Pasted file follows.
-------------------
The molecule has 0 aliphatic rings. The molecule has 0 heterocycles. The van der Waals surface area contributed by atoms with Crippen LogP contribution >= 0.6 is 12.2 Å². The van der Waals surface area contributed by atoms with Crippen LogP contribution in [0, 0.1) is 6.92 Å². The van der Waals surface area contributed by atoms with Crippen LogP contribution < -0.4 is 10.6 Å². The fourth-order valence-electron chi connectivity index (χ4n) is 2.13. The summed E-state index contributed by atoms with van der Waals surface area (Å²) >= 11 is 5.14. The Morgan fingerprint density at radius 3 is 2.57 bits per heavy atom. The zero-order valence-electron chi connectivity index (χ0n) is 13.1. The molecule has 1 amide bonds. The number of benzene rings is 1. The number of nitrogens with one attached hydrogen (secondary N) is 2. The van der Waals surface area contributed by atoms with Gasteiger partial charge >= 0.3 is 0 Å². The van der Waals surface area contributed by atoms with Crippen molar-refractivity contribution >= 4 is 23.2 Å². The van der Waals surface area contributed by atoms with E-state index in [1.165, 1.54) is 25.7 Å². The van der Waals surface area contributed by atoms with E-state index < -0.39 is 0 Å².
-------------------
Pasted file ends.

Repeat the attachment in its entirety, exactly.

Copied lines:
The molecule has 0 aliphatic rings. The molecule has 0 heterocycles. The van der Waals surface area contributed by atoms with Crippen LogP contribution >= 0.6 is 12.2 Å². The van der Waals surface area contributed by atoms with Crippen LogP contribution in [0, 0.1) is 6.92 Å². The van der Waals surface area contributed by atoms with Crippen LogP contribution < -0.4 is 10.6 Å². The fourth-order valence-electron chi connectivity index (χ4n) is 2.13. The summed E-state index contributed by atoms with van der Waals surface area (Å²) >= 11 is 5.14. The Morgan fingerprint density at radius 3 is 2.57 bits per heavy atom. The zero-order valence-electron chi connectivity index (χ0n) is 13.1. The molecule has 1 amide bonds. The number of benzene rings is 1. The number of nitrogens with one attached hydrogen (secondary N) is 2. The van der Waals surface area contributed by atoms with Gasteiger partial charge >= 0.3 is 0 Å². The van der Waals surface area contributed by atoms with Crippen molar-refractivity contribution >= 4 is 23.2 Å². The van der Waals surface area contributed by atoms with E-state index in [1.165, 1.54) is 25.7 Å². The van der Waals surface area contributed by atoms with E-state index < -0.39 is 0 Å².